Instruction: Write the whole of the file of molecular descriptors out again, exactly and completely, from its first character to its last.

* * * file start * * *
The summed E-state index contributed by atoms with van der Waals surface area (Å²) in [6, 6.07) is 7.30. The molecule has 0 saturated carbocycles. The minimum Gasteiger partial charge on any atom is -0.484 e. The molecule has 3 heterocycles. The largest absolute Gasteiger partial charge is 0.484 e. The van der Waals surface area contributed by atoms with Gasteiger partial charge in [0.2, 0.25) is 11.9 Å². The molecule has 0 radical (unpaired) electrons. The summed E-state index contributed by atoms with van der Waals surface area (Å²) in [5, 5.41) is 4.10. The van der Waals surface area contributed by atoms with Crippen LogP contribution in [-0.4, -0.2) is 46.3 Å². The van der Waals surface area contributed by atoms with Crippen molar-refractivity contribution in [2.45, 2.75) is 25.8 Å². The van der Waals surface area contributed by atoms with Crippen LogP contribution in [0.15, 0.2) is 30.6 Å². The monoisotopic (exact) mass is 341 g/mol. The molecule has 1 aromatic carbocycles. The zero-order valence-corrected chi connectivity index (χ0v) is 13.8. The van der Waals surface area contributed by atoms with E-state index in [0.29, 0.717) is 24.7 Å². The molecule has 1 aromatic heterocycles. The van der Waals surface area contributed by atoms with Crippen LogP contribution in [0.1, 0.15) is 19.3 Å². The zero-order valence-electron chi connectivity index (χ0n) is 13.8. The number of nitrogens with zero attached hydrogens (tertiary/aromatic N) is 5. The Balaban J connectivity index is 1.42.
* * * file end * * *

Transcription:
The summed E-state index contributed by atoms with van der Waals surface area (Å²) in [6, 6.07) is 7.30. The molecule has 0 saturated carbocycles. The minimum Gasteiger partial charge on any atom is -0.484 e. The molecule has 3 heterocycles. The largest absolute Gasteiger partial charge is 0.484 e. The van der Waals surface area contributed by atoms with Gasteiger partial charge in [0.2, 0.25) is 11.9 Å². The molecule has 0 radical (unpaired) electrons. The summed E-state index contributed by atoms with van der Waals surface area (Å²) in [5, 5.41) is 4.10. The van der Waals surface area contributed by atoms with Crippen LogP contribution in [-0.4, -0.2) is 46.3 Å². The van der Waals surface area contributed by atoms with Crippen molar-refractivity contribution in [2.45, 2.75) is 25.8 Å². The van der Waals surface area contributed by atoms with Crippen LogP contribution in [0.15, 0.2) is 30.6 Å². The monoisotopic (exact) mass is 341 g/mol. The molecule has 1 aromatic carbocycles. The zero-order valence-corrected chi connectivity index (χ0v) is 13.8. The van der Waals surface area contributed by atoms with E-state index in [0.29, 0.717) is 24.7 Å². The molecule has 1 aromatic heterocycles. The van der Waals surface area contributed by atoms with Crippen LogP contribution in [0.1, 0.15) is 19.3 Å². The zero-order valence-electron chi connectivity index (χ0n) is 13.8. The number of nitrogens with zero attached hydrogens (tertiary/aromatic N) is 5. The Balaban J connectivity index is 1.42.